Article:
A major limitation of our data is its sole focus on hospital-based procedures. As described before, circumcision and its alternatives are often conducted on outpatients [33, 34] and office procedures are recompensed to the surgeon via a different way than it is the case for hospitals. Consequently, our data does not offer the full picture of circumcision and its preputium-preserving alternatives as the distribution of procedures may be different in outpatients. The generalisability to other countries that do not endorse neonatal circumcision is therefore unclear due to the different structure of the German health system that favours inpatient-based approaches due to highly different reimbursements compared to office-based procedures [49]. Another limitation is the focus of administrative data used by us on cases instead of patients: The same patient treated with a preputium-preserving procedure might later on reappear in the data with a circumcision, but this cannot be tracked due to the case-based approach of the data. It may thus also be possible that there is no reduction in foreskin surgery, but just a shift towards outpatient-clinics or office-based surgeons, because these procedures cannot be tracked by the administrative data used by us. This limitation would not apply to databases of the statutory health insurances, because they are patient-based instead of case-based. Other limitations are those that are inherent in the use of secondary administrative datasets: Lack of clinical and demographic details due to the focus on reimbursement of hospitals, misclassifications due to coding errors, and systematic errors introduced by variations in coding practice, because the coding is done at the local hospital level.

Other factors such as information of parents on the altered risk of sexually transmitted diseases following circumcision are unlikely to have effects on parental decisions for or against circumcision [50]. Likewise, we also consider potential effects of a vaccination against human papilloma virus diminishable, because this vaccination is only among the lists of services covered from 2019 onwards by the statutory health insurances in Germany that serve around 90% of Germany’s population [51].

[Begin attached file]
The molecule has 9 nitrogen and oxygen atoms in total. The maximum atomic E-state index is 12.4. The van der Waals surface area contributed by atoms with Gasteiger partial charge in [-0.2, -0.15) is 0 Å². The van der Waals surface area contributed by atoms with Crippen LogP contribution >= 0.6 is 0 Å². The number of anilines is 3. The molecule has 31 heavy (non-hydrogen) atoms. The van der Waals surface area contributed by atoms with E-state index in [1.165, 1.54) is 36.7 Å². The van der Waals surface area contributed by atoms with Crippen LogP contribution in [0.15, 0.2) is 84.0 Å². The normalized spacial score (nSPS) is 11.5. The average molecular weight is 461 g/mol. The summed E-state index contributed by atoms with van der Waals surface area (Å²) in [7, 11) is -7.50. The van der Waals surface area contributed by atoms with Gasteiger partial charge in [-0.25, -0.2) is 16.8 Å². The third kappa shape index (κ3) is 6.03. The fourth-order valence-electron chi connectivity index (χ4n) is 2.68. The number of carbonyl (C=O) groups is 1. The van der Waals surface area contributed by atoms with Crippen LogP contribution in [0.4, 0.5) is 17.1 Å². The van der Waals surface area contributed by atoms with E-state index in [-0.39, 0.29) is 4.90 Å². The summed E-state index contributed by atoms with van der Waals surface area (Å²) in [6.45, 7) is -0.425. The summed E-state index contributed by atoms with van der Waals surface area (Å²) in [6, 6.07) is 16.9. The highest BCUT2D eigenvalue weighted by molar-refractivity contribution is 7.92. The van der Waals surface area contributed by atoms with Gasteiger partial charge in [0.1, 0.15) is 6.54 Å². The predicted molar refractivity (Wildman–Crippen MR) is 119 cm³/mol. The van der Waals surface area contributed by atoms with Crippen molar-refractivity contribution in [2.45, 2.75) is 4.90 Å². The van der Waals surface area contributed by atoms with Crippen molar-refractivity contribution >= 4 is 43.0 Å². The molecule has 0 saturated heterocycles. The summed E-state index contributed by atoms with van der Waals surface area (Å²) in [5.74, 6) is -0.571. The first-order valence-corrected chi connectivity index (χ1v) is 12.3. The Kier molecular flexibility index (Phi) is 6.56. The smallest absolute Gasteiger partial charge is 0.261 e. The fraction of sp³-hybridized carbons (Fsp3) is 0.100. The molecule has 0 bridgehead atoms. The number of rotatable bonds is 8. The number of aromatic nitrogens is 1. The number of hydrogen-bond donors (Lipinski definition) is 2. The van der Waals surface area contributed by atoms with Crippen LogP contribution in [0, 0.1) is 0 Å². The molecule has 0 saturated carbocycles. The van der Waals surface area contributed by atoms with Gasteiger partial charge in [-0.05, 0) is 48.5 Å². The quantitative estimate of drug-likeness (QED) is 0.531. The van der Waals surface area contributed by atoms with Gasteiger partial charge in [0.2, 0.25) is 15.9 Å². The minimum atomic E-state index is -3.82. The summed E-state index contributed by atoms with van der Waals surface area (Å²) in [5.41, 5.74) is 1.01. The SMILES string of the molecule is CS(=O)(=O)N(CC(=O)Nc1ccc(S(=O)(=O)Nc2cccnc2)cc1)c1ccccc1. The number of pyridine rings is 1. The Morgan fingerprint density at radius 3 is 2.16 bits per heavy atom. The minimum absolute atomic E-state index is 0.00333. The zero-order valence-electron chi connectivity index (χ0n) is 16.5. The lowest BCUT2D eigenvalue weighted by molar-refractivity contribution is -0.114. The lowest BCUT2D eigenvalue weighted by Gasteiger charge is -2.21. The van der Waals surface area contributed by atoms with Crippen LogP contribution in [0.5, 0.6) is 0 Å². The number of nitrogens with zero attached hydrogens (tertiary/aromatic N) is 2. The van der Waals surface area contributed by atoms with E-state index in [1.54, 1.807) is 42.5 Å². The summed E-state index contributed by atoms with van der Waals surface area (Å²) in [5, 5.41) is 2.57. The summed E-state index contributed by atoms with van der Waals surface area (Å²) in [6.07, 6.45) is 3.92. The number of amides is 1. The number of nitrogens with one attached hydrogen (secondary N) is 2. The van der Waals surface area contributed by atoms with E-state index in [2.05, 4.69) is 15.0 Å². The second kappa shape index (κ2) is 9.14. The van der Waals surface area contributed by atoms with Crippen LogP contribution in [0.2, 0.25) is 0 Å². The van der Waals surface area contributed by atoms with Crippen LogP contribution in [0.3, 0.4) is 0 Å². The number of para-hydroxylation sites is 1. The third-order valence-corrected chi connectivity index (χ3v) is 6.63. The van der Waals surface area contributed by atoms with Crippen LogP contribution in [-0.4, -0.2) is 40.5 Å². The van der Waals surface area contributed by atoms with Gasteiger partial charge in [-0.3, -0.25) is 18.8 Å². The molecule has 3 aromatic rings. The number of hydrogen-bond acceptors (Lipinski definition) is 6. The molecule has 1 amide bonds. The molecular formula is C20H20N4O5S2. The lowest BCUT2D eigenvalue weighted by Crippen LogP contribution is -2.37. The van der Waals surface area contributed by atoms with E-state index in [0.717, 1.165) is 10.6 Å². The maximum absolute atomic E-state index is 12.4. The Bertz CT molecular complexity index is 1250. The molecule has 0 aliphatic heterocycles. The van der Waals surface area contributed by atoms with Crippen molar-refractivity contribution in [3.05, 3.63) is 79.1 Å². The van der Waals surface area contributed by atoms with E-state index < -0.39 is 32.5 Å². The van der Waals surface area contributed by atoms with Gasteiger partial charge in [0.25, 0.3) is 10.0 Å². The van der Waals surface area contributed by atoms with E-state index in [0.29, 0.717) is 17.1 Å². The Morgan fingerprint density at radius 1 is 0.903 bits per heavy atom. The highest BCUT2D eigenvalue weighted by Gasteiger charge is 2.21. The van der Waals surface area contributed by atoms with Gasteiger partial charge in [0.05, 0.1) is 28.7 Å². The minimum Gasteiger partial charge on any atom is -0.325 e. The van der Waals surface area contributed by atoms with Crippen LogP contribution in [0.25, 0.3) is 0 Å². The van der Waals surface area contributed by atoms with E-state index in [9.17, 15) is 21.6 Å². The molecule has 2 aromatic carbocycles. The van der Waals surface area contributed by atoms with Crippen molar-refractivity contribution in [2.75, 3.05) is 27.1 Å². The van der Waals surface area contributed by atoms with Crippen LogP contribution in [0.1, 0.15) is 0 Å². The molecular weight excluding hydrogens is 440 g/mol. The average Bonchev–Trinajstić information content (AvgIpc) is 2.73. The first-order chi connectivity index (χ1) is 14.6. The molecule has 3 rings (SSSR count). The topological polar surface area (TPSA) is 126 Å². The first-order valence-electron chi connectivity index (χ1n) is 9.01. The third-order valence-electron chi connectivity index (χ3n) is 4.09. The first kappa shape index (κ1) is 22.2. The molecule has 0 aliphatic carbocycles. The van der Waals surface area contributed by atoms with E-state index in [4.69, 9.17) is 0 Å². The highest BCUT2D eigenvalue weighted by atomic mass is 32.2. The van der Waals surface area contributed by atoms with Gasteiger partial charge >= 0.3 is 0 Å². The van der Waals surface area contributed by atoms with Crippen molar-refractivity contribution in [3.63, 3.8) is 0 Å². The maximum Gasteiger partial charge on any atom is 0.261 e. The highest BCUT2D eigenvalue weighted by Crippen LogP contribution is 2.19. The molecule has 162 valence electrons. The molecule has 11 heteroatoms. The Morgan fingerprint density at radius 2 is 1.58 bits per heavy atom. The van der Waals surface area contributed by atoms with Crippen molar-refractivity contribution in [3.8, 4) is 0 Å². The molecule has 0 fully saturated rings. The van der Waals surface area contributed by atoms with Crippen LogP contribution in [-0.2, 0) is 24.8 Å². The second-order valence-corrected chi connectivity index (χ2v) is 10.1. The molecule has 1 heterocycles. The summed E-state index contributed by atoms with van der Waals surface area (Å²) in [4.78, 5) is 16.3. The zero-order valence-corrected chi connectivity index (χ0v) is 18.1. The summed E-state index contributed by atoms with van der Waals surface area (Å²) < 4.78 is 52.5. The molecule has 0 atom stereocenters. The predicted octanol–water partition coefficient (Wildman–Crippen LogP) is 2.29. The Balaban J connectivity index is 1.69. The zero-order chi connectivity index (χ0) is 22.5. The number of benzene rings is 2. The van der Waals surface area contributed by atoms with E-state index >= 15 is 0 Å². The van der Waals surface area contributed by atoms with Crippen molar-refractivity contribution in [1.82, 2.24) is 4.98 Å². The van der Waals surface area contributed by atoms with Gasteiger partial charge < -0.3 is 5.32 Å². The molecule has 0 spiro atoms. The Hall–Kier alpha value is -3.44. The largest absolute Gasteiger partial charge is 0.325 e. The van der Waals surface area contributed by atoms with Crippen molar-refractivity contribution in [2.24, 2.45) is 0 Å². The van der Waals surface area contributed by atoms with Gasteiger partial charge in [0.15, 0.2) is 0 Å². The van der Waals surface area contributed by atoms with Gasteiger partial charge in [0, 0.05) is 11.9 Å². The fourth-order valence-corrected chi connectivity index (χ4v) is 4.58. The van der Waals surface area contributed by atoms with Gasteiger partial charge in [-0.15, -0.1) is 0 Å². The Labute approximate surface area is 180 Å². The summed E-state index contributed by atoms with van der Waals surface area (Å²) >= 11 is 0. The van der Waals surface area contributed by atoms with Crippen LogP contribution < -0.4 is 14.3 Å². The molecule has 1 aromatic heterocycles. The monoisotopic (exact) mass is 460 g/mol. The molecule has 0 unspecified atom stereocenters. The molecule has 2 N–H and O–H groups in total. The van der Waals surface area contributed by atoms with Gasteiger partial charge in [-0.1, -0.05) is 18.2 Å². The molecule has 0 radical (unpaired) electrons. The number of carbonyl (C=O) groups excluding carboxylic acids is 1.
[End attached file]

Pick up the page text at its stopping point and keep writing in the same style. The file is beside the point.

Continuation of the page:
However, our study offers a first comparator to the study by Many et al. [2] from a country that does not endorse neonatal circumcision despite its limitations. Moreover, it might serve as a vanguard to prompt others to contribute population-based data on circumcision and its preputium-preserving alternatives as it has been done for infantile hypertrophic pyloric stenosis [30] or inguinal hernia [52].


An increasing trend towards neonatal circumcision observed in the United States is absent in Germany. The vast majority of patients were operated after the first year of life for both circumcision and preputium-preserving procedures. The number of both types of procedures was declining over time with the exception of preputium-preserving procedures in the first year of life. Topical steroid therapy as recommended in the local guidelines may play a role in this development. Additional population-based data from countries able to cover both in- and outpatients in their respective registries or administrative data are needed to gain further insight into the epidemiology of these operations. For data from Germany, a combination of hospital-based and office-based procedures is necessary to gain a full insight of the spectrum of preputial surgery. These data might be available at the databases of the statutory health insurances, at least for outpatients operated in hospitals, which would also offer the opportunity to explore the diagnoses that represent the reasons for the surgical procedures.

Availability of data and materials

The data supporting the findings of this study are publicly available if licenced with costs from the Statistisches Bundesamt (Federal Statistics Office) [53].


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Conceptualisation of the study, data acquisition, analysis and interpretation, and writing: CO. Conceptualisation of the study, interpretation, and writing: OM. Interpretation and critical revision: JG. All authors agree with the submission. All authors read and approved the final manuscript.

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Correspondence to Christina Oetzmann von Sochaczewski.

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Oetzmann von Sochaczewski, C., Gödeke, J. & Muensterer, O.J. Circumcision and its alternatives in Germany: an analysis of nationwide hospital routine data. BMC Urol 21, 34 (2021).